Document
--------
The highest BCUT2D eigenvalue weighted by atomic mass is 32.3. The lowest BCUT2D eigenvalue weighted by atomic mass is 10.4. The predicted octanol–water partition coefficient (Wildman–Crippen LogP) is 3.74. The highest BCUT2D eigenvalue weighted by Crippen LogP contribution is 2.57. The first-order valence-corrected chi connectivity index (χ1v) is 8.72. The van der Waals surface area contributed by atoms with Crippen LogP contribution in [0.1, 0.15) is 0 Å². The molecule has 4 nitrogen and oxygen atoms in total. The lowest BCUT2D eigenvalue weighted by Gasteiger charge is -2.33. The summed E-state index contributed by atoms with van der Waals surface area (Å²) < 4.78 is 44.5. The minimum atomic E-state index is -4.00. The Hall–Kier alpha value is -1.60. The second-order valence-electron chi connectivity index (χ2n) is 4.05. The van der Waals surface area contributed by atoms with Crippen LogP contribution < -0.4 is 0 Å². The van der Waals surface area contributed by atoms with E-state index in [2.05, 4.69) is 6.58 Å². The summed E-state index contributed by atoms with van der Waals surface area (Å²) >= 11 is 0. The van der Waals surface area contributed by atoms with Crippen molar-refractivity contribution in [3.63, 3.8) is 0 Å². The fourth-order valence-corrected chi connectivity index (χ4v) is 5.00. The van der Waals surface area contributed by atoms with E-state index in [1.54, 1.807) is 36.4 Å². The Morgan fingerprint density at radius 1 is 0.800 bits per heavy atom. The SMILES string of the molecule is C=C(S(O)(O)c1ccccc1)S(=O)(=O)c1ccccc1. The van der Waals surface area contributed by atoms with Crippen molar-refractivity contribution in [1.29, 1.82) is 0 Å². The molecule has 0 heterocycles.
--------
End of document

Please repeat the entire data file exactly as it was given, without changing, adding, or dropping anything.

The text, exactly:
The highest BCUT2D eigenvalue weighted by atomic mass is 32.3. The lowest BCUT2D eigenvalue weighted by atomic mass is 10.4. The predicted octanol–water partition coefficient (Wildman–Crippen LogP) is 3.74. The highest BCUT2D eigenvalue weighted by Crippen LogP contribution is 2.57. The first-order valence-corrected chi connectivity index (χ1v) is 8.72. The van der Waals surface area contributed by atoms with Crippen LogP contribution in [0.1, 0.15) is 0 Å². The molecule has 4 nitrogen and oxygen atoms in total. The lowest BCUT2D eigenvalue weighted by Gasteiger charge is -2.33. The summed E-state index contributed by atoms with van der Waals surface area (Å²) < 4.78 is 44.5. The minimum atomic E-state index is -4.00. The Hall–Kier alpha value is -1.60. The second-order valence-electron chi connectivity index (χ2n) is 4.05. The van der Waals surface area contributed by atoms with Crippen LogP contribution < -0.4 is 0 Å². The van der Waals surface area contributed by atoms with E-state index in [2.05, 4.69) is 6.58 Å². The summed E-state index contributed by atoms with van der Waals surface area (Å²) >= 11 is 0. The van der Waals surface area contributed by atoms with Crippen molar-refractivity contribution in [3.63, 3.8) is 0 Å². The fourth-order valence-corrected chi connectivity index (χ4v) is 5.00. The van der Waals surface area contributed by atoms with E-state index in [1.54, 1.807) is 36.4 Å². The Morgan fingerprint density at radius 1 is 0.800 bits per heavy atom. The SMILES string of the molecule is C=C(S(O)(O)c1ccccc1)S(=O)(=O)c1ccccc1. The van der Waals surface area contributed by atoms with Crippen molar-refractivity contribution in [1.29, 1.82) is 0 Å². The molecule has 0 heterocycles.